In 2014, Nerf celebrates its 45th anniversary. That is 45 years of kids and adults alike nailing each other with foam balls and darts both inside and outdoors. To celebrate the birthday of my brand of blasters, I am going to share a little bit about the history of Nerf.

It All Started in 1969 with a Foam Ball

nerf indoor ball

Oddly enough, the very first toy produced under the Nerf brand name was a foam ball that was meant to be used in an indoor volleyball game. In 1969, an inventor from Minnesota named Reyn Guyer approached Parker Brothers with his idea for the volleyball game that families could play indoors. Parker Brothers decided to eliminate everything about the game except the four inch polyurethane foam ball.

Getting its name from the foam padding used in off road racing, the ball was coined the “Nerf ball.” It was marketed as the “world’s first official indoor ball.” Other big selling points were that you could throw it around indoors without fear of hurting old people or babies or breaking windows or lamps. In 1970, over four million [easyazon_link cloaking=”default” keywords=”nerf ball” localization=”default” locale=”US” nofollow=”default” new_window=”default” tag=”126p86-20″]nerf ball[/easyazon_link] were sold much to the chagrin of old people and babies everywhere.

Nerf soon followed up the success of the Nerf ball with [easyazon_link cloaking=”default” keywords=”nerfoop” localization=”default” locale=”US” nofollow=”default” new_window=”default” tag=”126p86-20″]Nerfoop[/easyazon_link], an indoor basketball game, and the Super Nerf Ball, a larger version of the original ball. The Nerf ball was soon replaced as Nerf’s most popular ball when the Nerf football was introduced in 1972.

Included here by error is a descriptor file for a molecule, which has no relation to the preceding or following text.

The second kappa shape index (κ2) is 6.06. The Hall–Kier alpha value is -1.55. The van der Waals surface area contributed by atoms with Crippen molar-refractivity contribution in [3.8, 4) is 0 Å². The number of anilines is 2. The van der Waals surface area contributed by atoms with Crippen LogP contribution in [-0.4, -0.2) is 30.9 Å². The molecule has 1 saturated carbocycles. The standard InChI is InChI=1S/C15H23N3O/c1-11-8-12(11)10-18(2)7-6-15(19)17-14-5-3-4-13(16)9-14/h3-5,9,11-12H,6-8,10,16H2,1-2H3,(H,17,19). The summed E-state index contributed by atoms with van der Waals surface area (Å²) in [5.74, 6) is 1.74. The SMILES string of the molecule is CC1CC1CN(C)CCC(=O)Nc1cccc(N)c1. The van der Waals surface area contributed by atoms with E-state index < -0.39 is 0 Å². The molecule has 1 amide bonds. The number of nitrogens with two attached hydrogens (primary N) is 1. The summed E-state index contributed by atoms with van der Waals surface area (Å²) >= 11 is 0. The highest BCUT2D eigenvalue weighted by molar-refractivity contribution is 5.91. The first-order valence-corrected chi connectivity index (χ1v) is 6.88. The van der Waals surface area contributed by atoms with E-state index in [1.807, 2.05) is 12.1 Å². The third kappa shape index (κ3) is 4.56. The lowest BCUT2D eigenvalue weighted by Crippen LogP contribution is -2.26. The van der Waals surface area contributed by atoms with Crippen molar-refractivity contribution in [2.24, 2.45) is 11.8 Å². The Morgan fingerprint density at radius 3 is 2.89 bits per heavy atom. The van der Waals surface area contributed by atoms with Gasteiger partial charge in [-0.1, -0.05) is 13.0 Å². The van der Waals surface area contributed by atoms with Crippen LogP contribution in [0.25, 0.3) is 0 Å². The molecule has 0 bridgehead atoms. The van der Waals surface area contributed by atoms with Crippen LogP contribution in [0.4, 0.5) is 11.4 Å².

The First Blaster

It was not until 1989 that Nerf finally introduced blasters. That year, the first Super Soaker was released as well as the Blast-A-Ball game. The Blast-A-Ball was a push and pull ball blaster that came as a game that two people could play. Within two years, Nerf could come out with the Bow ‘n’ Arrow. This was a single fire pull and release arrow blaster with a direct plunger. The bow string was purely for aesthetic purposes. This was the first blaster to use arrows.

In 1992, Nerf followed up with the Slingshot and Master Blaster. The Slingshot is essentially what it sounds like firing ballistic balls. Aside from running Bartertown, the Master Blaster also fired ballistic balls. It was unique because it was double barreled and could hold up to eight balls at a time. It was a paradigm shift in early Nerf wars.

Nerf Dart World Championship

Nerf continues to dominate the world of pelting friends, siblings, neighbors, and foes with form projectiles. In 2009, they even started the Nerf Dart World Championship across the United States. Today, Nerf has its competitors, but that only seems to encourage the brand to keep coming out with new high quality blasters every year. I cannot wait to see what they come out with in the next 45 years.